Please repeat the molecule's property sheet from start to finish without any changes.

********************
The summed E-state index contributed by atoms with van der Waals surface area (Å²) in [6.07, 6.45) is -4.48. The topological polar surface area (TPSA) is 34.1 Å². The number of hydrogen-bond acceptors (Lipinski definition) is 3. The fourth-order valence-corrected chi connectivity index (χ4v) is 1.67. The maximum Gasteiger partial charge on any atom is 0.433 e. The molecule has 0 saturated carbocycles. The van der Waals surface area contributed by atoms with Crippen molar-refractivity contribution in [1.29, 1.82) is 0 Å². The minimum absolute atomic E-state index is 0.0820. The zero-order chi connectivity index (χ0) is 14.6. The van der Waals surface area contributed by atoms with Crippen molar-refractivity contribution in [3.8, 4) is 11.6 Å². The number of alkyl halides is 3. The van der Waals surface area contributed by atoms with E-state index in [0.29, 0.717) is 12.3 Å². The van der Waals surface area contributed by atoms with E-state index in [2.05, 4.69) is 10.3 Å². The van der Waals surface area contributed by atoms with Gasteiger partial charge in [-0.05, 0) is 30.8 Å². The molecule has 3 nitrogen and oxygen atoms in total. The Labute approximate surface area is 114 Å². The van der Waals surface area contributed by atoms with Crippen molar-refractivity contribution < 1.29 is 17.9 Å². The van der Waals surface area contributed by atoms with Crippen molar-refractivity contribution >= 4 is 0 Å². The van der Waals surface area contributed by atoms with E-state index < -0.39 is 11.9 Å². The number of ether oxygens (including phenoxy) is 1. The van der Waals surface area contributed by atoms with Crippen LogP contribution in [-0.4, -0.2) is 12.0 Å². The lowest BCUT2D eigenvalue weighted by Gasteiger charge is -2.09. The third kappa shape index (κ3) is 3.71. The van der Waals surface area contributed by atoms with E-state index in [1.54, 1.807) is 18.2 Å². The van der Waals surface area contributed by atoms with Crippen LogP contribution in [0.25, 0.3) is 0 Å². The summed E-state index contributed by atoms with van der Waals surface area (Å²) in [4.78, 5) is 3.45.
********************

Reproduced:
The summed E-state index contributed by atoms with van der Waals surface area (Å²) in [6.07, 6.45) is -4.48. The topological polar surface area (TPSA) is 34.1 Å². The number of hydrogen-bond acceptors (Lipinski definition) is 3. The fourth-order valence-corrected chi connectivity index (χ4v) is 1.67. The maximum Gasteiger partial charge on any atom is 0.433 e. The molecule has 0 saturated carbocycles. The van der Waals surface area contributed by atoms with Crippen molar-refractivity contribution in [1.29, 1.82) is 0 Å². The minimum absolute atomic E-state index is 0.0820. The zero-order chi connectivity index (χ0) is 14.6. The van der Waals surface area contributed by atoms with Crippen molar-refractivity contribution in [3.8, 4) is 11.6 Å². The number of alkyl halides is 3. The van der Waals surface area contributed by atoms with E-state index in [0.29, 0.717) is 12.3 Å². The van der Waals surface area contributed by atoms with E-state index in [2.05, 4.69) is 10.3 Å². The van der Waals surface area contributed by atoms with Gasteiger partial charge in [-0.05, 0) is 30.8 Å². The molecule has 3 nitrogen and oxygen atoms in total. The Labute approximate surface area is 114 Å². The van der Waals surface area contributed by atoms with Crippen molar-refractivity contribution < 1.29 is 17.9 Å². The van der Waals surface area contributed by atoms with Crippen molar-refractivity contribution >= 4 is 0 Å². The van der Waals surface area contributed by atoms with E-state index < -0.39 is 11.9 Å². The number of ether oxygens (including phenoxy) is 1. The van der Waals surface area contributed by atoms with Crippen LogP contribution in [-0.4, -0.2) is 12.0 Å². The lowest BCUT2D eigenvalue weighted by Gasteiger charge is -2.09. The third kappa shape index (κ3) is 3.71. The van der Waals surface area contributed by atoms with E-state index in [1.54, 1.807) is 18.2 Å². The van der Waals surface area contributed by atoms with Crippen LogP contribution in [0.25, 0.3) is 0 Å². The summed E-state index contributed by atoms with van der Waals surface area (Å²) in [4.78, 5) is 3.45.